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A lottery is one of the aleatory contracts and is commonly defined as a distribution of prizes by lot or by chance. Each person who joins in the lottery buys a numbered ticket and at a certain fixed time lots are cast by some method, as by drawing the numbers out of a hollow wheel, to decide to what numbers the prize or prizes are to be assigned. Some winners get much more than they contributed, some less, while others get nothing. It is obviously a kind of gambling if considered from the point of view of the contributories; by the directors it is sometimes used as a means of raising money. Morally it is objectionable if carried to excess as it tends to develop the gambling spirit and distract people from earning a livelihood by honest work. However, if there is no fraud of any sort in the transaction, and if there is some sort of proportion between the price of a ticket and the value of a chance of gaining a prize, a lottery cannot be condemned as in itself immoral. In the United States they were formerly permitted, but in 1890 Congress forbade the mails to be used to promote any lottery enterprise, and now they are generally prohibited by state legislation. In England lotteries have long been forbidden by law unless conducted by art unions carrying on business by royal charter or under a constitution and rules approved by the Privy Council.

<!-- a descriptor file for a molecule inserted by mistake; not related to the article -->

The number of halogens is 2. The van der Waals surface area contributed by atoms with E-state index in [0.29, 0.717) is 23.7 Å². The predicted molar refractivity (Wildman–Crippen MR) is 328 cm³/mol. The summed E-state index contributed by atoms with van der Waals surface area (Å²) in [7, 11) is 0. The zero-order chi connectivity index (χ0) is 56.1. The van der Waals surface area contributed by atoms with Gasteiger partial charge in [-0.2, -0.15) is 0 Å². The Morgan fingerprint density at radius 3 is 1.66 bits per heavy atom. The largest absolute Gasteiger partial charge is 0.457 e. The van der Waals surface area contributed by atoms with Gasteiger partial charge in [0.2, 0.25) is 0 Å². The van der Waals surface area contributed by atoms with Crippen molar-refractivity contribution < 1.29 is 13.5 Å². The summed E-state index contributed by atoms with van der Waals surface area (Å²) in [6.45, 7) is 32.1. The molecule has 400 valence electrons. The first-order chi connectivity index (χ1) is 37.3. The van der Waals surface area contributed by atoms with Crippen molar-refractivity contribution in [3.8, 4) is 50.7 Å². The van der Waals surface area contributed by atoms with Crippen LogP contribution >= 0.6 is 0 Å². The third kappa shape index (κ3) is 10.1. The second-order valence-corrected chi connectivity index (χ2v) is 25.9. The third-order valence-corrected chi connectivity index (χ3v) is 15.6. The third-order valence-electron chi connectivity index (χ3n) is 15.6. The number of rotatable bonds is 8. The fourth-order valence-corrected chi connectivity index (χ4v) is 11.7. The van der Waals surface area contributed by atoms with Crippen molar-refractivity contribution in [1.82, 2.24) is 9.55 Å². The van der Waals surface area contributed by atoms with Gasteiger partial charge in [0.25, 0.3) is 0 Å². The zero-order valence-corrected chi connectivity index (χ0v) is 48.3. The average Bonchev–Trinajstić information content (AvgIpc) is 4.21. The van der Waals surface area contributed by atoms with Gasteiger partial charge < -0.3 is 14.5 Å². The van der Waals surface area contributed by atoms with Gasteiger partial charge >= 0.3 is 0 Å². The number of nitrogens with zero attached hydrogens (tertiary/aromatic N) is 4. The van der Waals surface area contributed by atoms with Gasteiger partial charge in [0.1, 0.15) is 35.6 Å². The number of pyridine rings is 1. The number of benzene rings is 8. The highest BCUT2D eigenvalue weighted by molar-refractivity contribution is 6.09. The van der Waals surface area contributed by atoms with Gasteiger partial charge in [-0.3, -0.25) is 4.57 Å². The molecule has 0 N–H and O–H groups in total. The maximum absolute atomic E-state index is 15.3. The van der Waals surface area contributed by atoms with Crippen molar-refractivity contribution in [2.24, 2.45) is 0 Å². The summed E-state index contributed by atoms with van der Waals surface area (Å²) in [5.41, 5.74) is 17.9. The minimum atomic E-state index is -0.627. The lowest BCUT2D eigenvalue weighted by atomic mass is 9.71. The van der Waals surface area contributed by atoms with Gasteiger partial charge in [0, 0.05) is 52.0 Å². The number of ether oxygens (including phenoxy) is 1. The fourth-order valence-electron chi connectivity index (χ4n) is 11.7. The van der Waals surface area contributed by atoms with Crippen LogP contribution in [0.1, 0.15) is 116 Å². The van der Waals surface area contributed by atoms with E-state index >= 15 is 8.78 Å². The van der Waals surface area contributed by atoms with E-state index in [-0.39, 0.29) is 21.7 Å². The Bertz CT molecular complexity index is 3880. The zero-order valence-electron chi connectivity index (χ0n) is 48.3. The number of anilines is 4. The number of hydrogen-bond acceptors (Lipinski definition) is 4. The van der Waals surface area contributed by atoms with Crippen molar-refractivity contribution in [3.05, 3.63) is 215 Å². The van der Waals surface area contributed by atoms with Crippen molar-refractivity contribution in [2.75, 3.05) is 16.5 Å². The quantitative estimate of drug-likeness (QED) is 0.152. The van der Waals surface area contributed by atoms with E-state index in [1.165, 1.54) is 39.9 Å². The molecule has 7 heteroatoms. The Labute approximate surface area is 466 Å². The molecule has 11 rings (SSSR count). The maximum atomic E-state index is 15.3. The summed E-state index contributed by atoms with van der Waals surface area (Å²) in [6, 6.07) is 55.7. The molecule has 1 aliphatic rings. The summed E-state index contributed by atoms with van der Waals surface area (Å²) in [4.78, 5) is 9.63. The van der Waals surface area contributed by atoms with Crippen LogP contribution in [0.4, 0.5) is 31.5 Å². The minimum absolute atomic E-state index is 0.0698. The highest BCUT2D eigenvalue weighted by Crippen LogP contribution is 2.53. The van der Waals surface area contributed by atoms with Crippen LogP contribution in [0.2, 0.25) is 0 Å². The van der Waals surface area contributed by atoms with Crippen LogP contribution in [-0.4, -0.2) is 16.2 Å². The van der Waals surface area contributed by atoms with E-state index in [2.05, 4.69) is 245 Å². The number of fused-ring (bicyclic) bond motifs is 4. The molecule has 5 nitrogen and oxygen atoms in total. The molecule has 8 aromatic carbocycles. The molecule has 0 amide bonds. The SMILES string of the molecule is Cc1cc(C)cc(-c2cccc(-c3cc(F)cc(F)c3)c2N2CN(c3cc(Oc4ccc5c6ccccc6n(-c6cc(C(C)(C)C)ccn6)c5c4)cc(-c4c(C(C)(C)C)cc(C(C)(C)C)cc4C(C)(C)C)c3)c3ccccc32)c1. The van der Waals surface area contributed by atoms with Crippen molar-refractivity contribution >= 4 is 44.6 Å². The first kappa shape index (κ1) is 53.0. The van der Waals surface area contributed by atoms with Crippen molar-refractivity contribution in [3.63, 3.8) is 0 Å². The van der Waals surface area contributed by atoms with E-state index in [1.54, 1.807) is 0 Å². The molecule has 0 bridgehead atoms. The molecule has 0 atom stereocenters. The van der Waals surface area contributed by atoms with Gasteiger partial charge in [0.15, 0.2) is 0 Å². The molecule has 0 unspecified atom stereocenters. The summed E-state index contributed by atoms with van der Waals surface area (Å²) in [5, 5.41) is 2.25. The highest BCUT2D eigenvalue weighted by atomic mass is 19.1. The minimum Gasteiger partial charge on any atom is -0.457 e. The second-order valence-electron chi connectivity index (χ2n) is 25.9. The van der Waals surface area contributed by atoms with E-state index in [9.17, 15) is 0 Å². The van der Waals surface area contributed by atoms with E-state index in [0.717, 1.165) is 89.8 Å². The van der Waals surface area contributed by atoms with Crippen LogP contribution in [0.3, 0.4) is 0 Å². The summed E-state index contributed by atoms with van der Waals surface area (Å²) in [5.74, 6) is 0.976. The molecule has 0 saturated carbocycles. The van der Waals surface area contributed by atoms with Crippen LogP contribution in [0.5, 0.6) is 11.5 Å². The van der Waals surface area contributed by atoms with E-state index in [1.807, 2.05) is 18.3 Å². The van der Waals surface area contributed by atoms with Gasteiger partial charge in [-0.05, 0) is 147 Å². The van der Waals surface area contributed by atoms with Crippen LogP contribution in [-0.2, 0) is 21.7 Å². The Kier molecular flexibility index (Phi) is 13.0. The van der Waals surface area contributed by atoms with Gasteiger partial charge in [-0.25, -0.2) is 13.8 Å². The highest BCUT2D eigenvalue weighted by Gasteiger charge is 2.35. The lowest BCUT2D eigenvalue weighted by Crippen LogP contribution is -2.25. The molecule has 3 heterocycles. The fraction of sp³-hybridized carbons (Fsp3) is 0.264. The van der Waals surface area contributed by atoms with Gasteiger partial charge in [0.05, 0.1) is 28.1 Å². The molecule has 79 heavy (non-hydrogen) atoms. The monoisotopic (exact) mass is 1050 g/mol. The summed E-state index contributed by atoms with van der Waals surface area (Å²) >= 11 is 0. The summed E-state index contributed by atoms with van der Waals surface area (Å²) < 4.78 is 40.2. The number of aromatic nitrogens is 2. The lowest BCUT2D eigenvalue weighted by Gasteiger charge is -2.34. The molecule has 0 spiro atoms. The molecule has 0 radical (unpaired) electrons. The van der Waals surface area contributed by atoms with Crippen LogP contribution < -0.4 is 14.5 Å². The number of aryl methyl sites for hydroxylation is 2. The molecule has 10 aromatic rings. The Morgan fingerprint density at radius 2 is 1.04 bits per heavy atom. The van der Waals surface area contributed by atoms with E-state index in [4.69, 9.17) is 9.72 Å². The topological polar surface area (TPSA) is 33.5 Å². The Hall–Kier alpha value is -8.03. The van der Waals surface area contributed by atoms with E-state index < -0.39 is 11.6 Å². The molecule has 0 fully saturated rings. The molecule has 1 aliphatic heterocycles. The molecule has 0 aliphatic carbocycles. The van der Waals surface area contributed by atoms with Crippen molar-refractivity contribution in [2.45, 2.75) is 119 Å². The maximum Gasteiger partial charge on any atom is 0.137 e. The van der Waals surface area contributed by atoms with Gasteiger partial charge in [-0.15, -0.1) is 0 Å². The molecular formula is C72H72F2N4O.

BALLERINI, Opus Morale, III (Prato, 1892); GÉNICOT, Theologia Moralis (Brussels, 1909); SLATER, A Manual of Moral Theology, I (New York, 1908).